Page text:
California parents are legally obligated to provide financial support for their children -- before, during and after divorce. If your husband refuses to provide support for his children while your divorce is pending, you can ask the court for an order to force him to pay. The court can set a temporary amount, which can then become permanent once included in your divorce decree.
California courts can issue temporary orders governing how you and your spouse must behave while your divorce is pending, including ordering your husband to pay child support. Once you file your divorce paperwork, you can file a Request for Order form, FL-300, to ask the court to enter a child support order, even if your spouse is refusing to pay support or saying he doesn’t have to pay. Your Request for Order must include information about you, your spouse and your children, a financial statement and a statement of how much you are requesting if you are asking for an amount different from the amount dictated by California’s child support guidelines. File the Request for Order in the same court where your divorce case is pending. The court may require you to file additional forms, such as an Income and Expense Declaration, along with your Request for Order.
Serving Your Spouse
Once your paperwork is properly filed, you must serve your spouse with a copy of your filings so that he has a chance to respond to your request. But you cannot simply give your spouse a copy of the papers. Instead, you must have your spouse served by law enforcement, a professional process server or another adult who is not part of your divorce case. The person who serves the papers must complete a proof-of-service form which you must then submit to the court.
The court will hold a hearing on your Request for Order; you should bring copies of all the papers in your case with you to that hearing, including your tax returns, pay stubs, child care receipts or other relevant financial records. At the hearing, the court will determine how much your spouse must pay according to California’s child support guidelines, though the court can vary the support amount under some circumstances. Typically, the court’s child support order includes both an order for your spouse to pay a certain amount and an order for his employer to take that amount directly from his paycheck, called wage assignment or garnishment. His employer then sends the money to a state agency and the agency sends it to you.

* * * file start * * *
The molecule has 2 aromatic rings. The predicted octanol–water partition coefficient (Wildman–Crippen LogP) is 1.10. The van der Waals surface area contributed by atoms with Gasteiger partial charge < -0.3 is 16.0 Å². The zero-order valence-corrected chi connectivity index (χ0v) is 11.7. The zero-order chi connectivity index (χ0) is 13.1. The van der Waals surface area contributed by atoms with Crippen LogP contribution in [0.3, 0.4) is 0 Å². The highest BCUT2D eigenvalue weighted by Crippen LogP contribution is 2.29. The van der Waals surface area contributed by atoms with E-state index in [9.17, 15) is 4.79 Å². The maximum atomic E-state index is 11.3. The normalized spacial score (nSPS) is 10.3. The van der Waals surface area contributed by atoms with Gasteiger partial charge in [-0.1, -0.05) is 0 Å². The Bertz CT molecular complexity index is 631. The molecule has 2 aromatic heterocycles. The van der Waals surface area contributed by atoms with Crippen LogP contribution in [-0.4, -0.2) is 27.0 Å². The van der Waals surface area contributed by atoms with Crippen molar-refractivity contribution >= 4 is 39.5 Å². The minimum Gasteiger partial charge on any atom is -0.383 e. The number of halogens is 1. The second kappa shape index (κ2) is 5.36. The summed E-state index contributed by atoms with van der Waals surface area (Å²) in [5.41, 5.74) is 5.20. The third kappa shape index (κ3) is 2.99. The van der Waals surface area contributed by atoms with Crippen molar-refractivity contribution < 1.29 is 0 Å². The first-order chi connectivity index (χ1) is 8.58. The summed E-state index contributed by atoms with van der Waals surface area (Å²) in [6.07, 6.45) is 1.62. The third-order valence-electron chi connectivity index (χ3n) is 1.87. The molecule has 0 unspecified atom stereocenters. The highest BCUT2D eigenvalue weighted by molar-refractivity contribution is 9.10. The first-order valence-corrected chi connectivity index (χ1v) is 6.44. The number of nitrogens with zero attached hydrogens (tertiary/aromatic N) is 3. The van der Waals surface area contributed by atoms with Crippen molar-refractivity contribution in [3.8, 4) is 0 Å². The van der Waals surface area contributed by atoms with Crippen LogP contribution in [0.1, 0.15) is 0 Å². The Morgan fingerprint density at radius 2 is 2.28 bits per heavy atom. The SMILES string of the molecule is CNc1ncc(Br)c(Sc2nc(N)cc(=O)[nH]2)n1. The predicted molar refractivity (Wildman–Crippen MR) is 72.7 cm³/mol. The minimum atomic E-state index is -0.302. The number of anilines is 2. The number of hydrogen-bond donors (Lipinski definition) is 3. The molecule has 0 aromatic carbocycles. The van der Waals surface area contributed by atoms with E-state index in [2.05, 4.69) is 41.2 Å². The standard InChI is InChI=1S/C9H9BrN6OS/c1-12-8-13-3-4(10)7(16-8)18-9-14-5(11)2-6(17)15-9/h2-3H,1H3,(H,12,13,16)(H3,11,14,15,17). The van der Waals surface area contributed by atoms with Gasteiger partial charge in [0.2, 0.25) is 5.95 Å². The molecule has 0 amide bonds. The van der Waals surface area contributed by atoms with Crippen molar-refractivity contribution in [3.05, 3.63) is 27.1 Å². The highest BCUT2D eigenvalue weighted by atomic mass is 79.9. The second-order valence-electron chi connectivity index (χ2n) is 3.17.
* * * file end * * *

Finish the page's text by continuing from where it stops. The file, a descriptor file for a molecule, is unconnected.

Though support is usually collected through wage assignment, wage assignment is less effective if your husband does not receive a paycheck. For example, if he is self-employed or receives income from somewhere other than a job, it can be difficult to collect child support if he refuses to pay as ordered. As long as you have a child support order in place, you can contact your local child support agency for assistance. The agency can use various tools to get your husband to pay as ordered, including credit reporting, denying a passport, suspending your spouse’s driver’s license and placing liens on property. If the local agency gets involved in the case, they can attempt to collect the payments and send them to you. The services of your local child support agency are free of charge.